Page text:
My name is Alex Truell. I'm the editor for the Rathe Times. I'm a casually competitive player overseeing the growth of a Flesh and Blood scene in Ripon, WI.
Strategically, I try not to follow trends, instead fixating on cards and tactics just outside the mainstream. I view this game through the lens of a player who cares about the competitive environment, but doesn't have to live in it; an optimist who loves the game, but can take a step back to critique it; and a deckbuilder who revels in novelty.
Thoughts and Baubles is an editorial space for the Rathe Times, where I discuss the game and respond to the community.
I haven't really talked about The Calling: Las Vegas yet- from my vantage point at home in rural Wisconsin, it didn't feel like my place to say much about it. But in so many ways, the events of that weekend have defined the Flesh and Blood community ever since.
Many have talked about the legitimizing of FaB in the eyes of the TCG public. Over 1000 players will do that- and so will professional conduct, positive experiences, and top-notch streaming coverage.
Then, of course, there's the item of interest that is Chane. His victory was long assumed to be a foregone conclusion; and while the relative diversity of the field was encouraging for anyone who's familiar with a warped meta in a TCG, the fact of the matter was he was still leading the pack, and that couldn't be ignored after a month of expecting it. When an unlikely Prism- considered by many to be the most overplayed deck for the poor results it posted- successfully called the meta and unseated Chane in the finals, the narrative changed overnight.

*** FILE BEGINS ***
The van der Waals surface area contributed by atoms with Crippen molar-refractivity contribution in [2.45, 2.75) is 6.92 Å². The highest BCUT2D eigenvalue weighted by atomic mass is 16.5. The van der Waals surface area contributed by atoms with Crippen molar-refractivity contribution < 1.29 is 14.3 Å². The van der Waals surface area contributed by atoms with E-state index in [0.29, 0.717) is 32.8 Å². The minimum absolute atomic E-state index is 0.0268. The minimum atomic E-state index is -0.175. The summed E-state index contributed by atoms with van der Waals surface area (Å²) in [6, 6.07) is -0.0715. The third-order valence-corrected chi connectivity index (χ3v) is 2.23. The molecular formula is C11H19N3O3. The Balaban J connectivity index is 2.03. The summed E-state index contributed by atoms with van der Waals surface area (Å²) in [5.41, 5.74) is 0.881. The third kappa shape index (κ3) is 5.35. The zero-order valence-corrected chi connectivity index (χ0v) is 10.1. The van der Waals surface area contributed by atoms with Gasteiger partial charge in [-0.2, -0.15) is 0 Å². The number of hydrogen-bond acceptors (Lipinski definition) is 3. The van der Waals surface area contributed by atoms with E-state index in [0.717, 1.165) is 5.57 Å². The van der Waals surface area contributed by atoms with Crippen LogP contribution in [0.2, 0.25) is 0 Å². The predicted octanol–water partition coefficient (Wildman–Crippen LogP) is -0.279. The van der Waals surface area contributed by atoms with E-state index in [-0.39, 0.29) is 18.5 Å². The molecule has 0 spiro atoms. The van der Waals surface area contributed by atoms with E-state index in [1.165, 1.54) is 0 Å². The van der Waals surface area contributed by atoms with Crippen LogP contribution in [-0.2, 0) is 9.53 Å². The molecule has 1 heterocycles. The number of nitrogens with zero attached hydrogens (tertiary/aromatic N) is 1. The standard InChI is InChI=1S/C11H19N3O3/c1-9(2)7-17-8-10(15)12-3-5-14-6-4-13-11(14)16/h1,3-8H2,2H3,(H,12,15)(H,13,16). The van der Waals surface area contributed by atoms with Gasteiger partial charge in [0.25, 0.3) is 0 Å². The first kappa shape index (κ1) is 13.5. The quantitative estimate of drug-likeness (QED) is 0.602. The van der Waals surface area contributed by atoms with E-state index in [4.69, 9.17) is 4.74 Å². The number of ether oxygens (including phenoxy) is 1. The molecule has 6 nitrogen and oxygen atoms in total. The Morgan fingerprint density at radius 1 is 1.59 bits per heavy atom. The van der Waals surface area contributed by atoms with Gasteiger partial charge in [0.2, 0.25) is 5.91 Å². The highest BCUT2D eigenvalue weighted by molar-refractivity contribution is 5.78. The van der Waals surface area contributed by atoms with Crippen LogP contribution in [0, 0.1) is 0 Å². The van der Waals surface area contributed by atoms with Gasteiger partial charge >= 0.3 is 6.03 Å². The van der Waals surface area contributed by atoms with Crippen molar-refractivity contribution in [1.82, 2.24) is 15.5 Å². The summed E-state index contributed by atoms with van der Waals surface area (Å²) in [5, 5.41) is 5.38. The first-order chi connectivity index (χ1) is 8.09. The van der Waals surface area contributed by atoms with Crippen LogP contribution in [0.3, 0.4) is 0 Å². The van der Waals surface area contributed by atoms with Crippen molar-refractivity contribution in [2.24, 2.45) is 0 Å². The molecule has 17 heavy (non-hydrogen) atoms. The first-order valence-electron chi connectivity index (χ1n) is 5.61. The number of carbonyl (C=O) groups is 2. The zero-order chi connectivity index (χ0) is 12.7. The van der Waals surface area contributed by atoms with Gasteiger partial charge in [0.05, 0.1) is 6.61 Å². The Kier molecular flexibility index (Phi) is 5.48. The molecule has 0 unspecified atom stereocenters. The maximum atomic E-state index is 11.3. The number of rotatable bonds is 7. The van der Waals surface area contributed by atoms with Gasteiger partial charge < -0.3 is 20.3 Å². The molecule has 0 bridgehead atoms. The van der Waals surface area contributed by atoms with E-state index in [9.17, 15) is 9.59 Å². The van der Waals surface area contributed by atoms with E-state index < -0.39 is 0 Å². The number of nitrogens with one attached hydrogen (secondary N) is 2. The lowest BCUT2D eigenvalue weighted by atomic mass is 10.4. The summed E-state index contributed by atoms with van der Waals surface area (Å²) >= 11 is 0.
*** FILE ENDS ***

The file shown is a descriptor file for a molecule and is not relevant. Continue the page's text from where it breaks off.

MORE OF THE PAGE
But what captured my attention was a subsequent combination of events that made the aftermath of The Calling unlike any major tournament I've seen before.
- The concurrent release of Tales of Aria.
- The banning of Seeds of Agony.
- A renewed respect for Prism.
We had been living in a meta honed for the Chane matchup. Decklists had been adjusted to respond to him; classes had been written off for poor performances into him. Even speculation for the upcoming set release had been shaped by theorycrafting into him.
The meta shattered in a week.
Nothing is Certain Anymore
Entering into an established competitive game can be a daunting prospect. Not only do you have rules to learn and strategies to develop, but you have opponents who are further along in that journey- sometimes by months, sometimes by years. That's unavoidable, to a certain extent. But it can be mitigated.